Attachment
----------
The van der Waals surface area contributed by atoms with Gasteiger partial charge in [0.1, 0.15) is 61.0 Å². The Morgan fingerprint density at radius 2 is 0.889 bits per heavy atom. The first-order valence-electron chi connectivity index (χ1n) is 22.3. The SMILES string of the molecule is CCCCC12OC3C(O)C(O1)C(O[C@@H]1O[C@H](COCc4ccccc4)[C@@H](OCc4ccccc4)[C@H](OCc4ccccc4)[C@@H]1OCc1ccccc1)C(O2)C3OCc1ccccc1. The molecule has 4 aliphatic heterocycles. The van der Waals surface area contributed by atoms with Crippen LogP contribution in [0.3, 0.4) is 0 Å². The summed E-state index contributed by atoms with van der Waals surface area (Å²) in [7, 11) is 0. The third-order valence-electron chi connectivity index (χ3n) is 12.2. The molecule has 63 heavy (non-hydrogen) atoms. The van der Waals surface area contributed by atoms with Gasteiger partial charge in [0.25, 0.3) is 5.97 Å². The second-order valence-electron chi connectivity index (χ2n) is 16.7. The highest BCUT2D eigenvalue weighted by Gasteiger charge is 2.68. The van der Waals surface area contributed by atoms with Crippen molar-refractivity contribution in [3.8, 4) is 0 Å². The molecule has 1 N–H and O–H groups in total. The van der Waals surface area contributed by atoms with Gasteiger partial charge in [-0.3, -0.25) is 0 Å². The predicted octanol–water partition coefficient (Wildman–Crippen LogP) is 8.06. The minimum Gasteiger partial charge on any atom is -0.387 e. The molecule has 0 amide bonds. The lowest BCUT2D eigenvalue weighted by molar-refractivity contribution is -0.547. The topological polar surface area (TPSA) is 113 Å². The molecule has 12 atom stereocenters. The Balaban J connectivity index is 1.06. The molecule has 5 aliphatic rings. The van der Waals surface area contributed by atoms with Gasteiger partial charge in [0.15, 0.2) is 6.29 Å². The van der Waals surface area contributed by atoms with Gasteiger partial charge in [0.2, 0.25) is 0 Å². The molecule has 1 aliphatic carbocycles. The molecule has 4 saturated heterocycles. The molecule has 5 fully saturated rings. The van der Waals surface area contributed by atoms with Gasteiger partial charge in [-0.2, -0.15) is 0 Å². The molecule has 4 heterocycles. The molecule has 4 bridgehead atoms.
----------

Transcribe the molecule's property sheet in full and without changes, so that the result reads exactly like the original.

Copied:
The van der Waals surface area contributed by atoms with Gasteiger partial charge in [0.1, 0.15) is 61.0 Å². The Morgan fingerprint density at radius 2 is 0.889 bits per heavy atom. The first-order valence-electron chi connectivity index (χ1n) is 22.3. The SMILES string of the molecule is CCCCC12OC3C(O)C(O1)C(O[C@@H]1O[C@H](COCc4ccccc4)[C@@H](OCc4ccccc4)[C@H](OCc4ccccc4)[C@@H]1OCc1ccccc1)C(O2)C3OCc1ccccc1. The molecule has 4 aliphatic heterocycles. The van der Waals surface area contributed by atoms with Crippen LogP contribution in [0.3, 0.4) is 0 Å². The summed E-state index contributed by atoms with van der Waals surface area (Å²) in [7, 11) is 0. The third-order valence-electron chi connectivity index (χ3n) is 12.2. The molecule has 63 heavy (non-hydrogen) atoms. The van der Waals surface area contributed by atoms with Gasteiger partial charge in [0.25, 0.3) is 5.97 Å². The second-order valence-electron chi connectivity index (χ2n) is 16.7. The highest BCUT2D eigenvalue weighted by Gasteiger charge is 2.68. The van der Waals surface area contributed by atoms with Crippen molar-refractivity contribution in [3.8, 4) is 0 Å². The molecule has 1 N–H and O–H groups in total. The van der Waals surface area contributed by atoms with Gasteiger partial charge in [-0.3, -0.25) is 0 Å². The predicted octanol–water partition coefficient (Wildman–Crippen LogP) is 8.06. The minimum Gasteiger partial charge on any atom is -0.387 e. The molecule has 0 amide bonds. The lowest BCUT2D eigenvalue weighted by molar-refractivity contribution is -0.547. The topological polar surface area (TPSA) is 113 Å². The molecule has 12 atom stereocenters. The Balaban J connectivity index is 1.06. The molecule has 5 aliphatic rings. The van der Waals surface area contributed by atoms with Gasteiger partial charge in [0.15, 0.2) is 6.29 Å². The van der Waals surface area contributed by atoms with Gasteiger partial charge in [0.2, 0.25) is 0 Å². The molecule has 1 aliphatic carbocycles. The molecule has 4 saturated heterocycles. The molecule has 5 fully saturated rings. The van der Waals surface area contributed by atoms with Gasteiger partial charge in [-0.2, -0.15) is 0 Å². The molecule has 4 heterocycles. The molecule has 4 bridgehead atoms.